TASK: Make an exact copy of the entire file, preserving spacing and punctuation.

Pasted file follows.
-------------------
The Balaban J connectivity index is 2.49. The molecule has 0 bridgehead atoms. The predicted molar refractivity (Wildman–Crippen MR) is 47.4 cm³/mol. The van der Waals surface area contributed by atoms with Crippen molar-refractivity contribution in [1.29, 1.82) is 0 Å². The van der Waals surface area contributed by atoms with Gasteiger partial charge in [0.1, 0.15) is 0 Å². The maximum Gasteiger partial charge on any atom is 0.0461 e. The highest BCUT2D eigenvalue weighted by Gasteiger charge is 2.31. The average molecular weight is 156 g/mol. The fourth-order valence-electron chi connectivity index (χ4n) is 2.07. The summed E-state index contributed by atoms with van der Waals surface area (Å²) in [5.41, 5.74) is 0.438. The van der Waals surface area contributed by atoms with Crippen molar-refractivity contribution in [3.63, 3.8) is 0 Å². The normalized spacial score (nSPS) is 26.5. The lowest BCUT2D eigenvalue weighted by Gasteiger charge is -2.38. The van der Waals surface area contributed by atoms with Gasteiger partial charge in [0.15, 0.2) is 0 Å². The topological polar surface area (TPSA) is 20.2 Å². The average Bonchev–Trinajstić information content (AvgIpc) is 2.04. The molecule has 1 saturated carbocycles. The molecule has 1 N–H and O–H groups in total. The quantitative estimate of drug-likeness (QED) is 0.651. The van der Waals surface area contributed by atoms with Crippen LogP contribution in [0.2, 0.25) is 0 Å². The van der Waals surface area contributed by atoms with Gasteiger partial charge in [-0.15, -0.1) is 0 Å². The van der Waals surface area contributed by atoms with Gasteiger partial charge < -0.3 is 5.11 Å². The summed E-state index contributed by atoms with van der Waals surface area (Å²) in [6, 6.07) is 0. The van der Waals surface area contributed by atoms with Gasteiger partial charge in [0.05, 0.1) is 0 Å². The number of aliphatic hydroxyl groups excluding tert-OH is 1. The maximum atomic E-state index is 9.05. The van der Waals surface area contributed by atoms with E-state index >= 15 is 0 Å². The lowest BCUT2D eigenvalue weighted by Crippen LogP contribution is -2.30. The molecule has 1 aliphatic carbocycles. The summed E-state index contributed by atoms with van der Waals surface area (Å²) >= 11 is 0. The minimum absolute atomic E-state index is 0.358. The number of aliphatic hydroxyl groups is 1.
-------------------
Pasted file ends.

The Balaban J connectivity index is 2.49. The molecule has 0 bridgehead atoms. The predicted molar refractivity (Wildman–Crippen MR) is 47.4 cm³/mol. The van der Waals surface area contributed by atoms with Crippen molar-refractivity contribution in [1.29, 1.82) is 0 Å². The van der Waals surface area contributed by atoms with Gasteiger partial charge in [0.1, 0.15) is 0 Å². The maximum Gasteiger partial charge on any atom is 0.0461 e. The highest BCUT2D eigenvalue weighted by Gasteiger charge is 2.31. The average molecular weight is 156 g/mol. The fourth-order valence-electron chi connectivity index (χ4n) is 2.07. The summed E-state index contributed by atoms with van der Waals surface area (Å²) in [5.41, 5.74) is 0.438. The van der Waals surface area contributed by atoms with Crippen molar-refractivity contribution in [3.63, 3.8) is 0 Å². The normalized spacial score (nSPS) is 26.5. The lowest BCUT2D eigenvalue weighted by Gasteiger charge is -2.38. The van der Waals surface area contributed by atoms with Gasteiger partial charge in [0.15, 0.2) is 0 Å². The topological polar surface area (TPSA) is 20.2 Å². The average Bonchev–Trinajstić information content (AvgIpc) is 2.04. The molecule has 1 saturated carbocycles. The molecule has 1 N–H and O–H groups in total. The quantitative estimate of drug-likeness (QED) is 0.651. The van der Waals surface area contributed by atoms with Crippen LogP contribution in [0.2, 0.25) is 0 Å². The van der Waals surface area contributed by atoms with Gasteiger partial charge in [-0.15, -0.1) is 0 Å². The van der Waals surface area contributed by atoms with Gasteiger partial charge < -0.3 is 5.11 Å². The summed E-state index contributed by atoms with van der Waals surface area (Å²) in [6, 6.07) is 0. The van der Waals surface area contributed by atoms with Gasteiger partial charge in [0.05, 0.1) is 0 Å². The number of aliphatic hydroxyl groups excluding tert-OH is 1. The maximum atomic E-state index is 9.05. The van der Waals surface area contributed by atoms with E-state index >= 15 is 0 Å². The lowest BCUT2D eigenvalue weighted by Crippen LogP contribution is -2.30. The molecule has 1 aliphatic carbocycles. The summed E-state index contributed by atoms with van der Waals surface area (Å²) >= 11 is 0. The minimum absolute atomic E-state index is 0.358. The number of aliphatic hydroxyl groups is 1.